Overcoming our fears and self-doubting is an important step in our developing the much-needed practical levels of working. I doubt that rote practice by repeating an hour’s worth of saw cuts and plane strokes rather than a few will be as valid as simply making a project and accepting miscuts that remain in the work as evidence of our learning curve. A chisel tray or silverware divider in a kitchen drawer will still hold together for a decade or even for a lifetime inside the kitchen drawer or on the benchtop. The vehicle for developing and delivering true skill is better achieved through using a project as a means to that end. Hence, in my classes, with 6,500 students through the three decades that I taught hands-on classes, relied on making three full-sized and substantive projects in steady and progressive succession after making only one of each of the kinds of joints needed in the upcoming projects. Newly gained confidences quickly translated into three finished projects of a decent size, replete with good joints and joinery throughout and the increase in confidence levels most students never thought they were capable of finding. What am I saying? I designed the projects for skill-building and the primary purpose in making them was to maximise learning so that the outcome was the skills you established and not the three projects. It’s great to make something that still has demands but ones that provide the opportunity to both learn and practice on.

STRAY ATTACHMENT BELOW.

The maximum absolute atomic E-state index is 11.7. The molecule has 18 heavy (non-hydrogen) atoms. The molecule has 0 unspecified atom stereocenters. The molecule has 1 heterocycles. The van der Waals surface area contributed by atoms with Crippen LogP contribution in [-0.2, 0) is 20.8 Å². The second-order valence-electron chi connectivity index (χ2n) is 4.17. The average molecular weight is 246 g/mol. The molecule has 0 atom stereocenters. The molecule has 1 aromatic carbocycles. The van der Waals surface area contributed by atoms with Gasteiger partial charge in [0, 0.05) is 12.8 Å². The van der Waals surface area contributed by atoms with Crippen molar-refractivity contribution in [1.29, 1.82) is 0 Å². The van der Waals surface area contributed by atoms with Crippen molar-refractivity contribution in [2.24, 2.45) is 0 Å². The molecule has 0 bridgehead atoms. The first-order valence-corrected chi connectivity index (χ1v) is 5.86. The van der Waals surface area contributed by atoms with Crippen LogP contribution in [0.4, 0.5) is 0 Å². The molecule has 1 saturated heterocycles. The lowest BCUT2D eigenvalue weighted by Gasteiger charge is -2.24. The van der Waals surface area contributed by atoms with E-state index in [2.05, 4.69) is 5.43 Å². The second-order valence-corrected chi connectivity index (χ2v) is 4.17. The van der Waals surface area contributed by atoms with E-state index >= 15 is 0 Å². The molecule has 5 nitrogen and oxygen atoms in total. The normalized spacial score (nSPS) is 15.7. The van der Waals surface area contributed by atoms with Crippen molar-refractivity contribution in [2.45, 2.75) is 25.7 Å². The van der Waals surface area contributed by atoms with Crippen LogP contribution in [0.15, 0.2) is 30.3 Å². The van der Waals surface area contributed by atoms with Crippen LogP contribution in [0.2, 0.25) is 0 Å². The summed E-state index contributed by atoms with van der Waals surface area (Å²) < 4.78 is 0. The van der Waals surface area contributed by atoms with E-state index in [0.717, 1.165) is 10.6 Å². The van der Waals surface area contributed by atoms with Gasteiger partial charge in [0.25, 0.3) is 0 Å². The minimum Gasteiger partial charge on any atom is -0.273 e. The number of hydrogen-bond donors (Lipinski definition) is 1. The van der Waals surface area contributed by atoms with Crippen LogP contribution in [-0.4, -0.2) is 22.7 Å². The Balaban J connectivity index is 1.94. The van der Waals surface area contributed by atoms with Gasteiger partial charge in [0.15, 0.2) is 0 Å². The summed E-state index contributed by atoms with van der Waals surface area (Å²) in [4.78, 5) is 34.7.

Living with gaps in our early works records the steps and stages of our development. Through this, we can see where, when and how we grew when later we compare subsequent work with the earlier efforts. Of course, for many, gaps and other man-made defects can be a source of irritation rather than the developmental record I think to be important — I like evidence of improvement. Another issue surrounding a miscut is that it so pops off when we show others what we’ve made. That’s when the joke might come from someone as though they ‘caught you out. Instead of simply ignoring the cut, they just have to comment on the obvious, and the more the rest of the work nears perfection, the more the miscut stands out in contrast.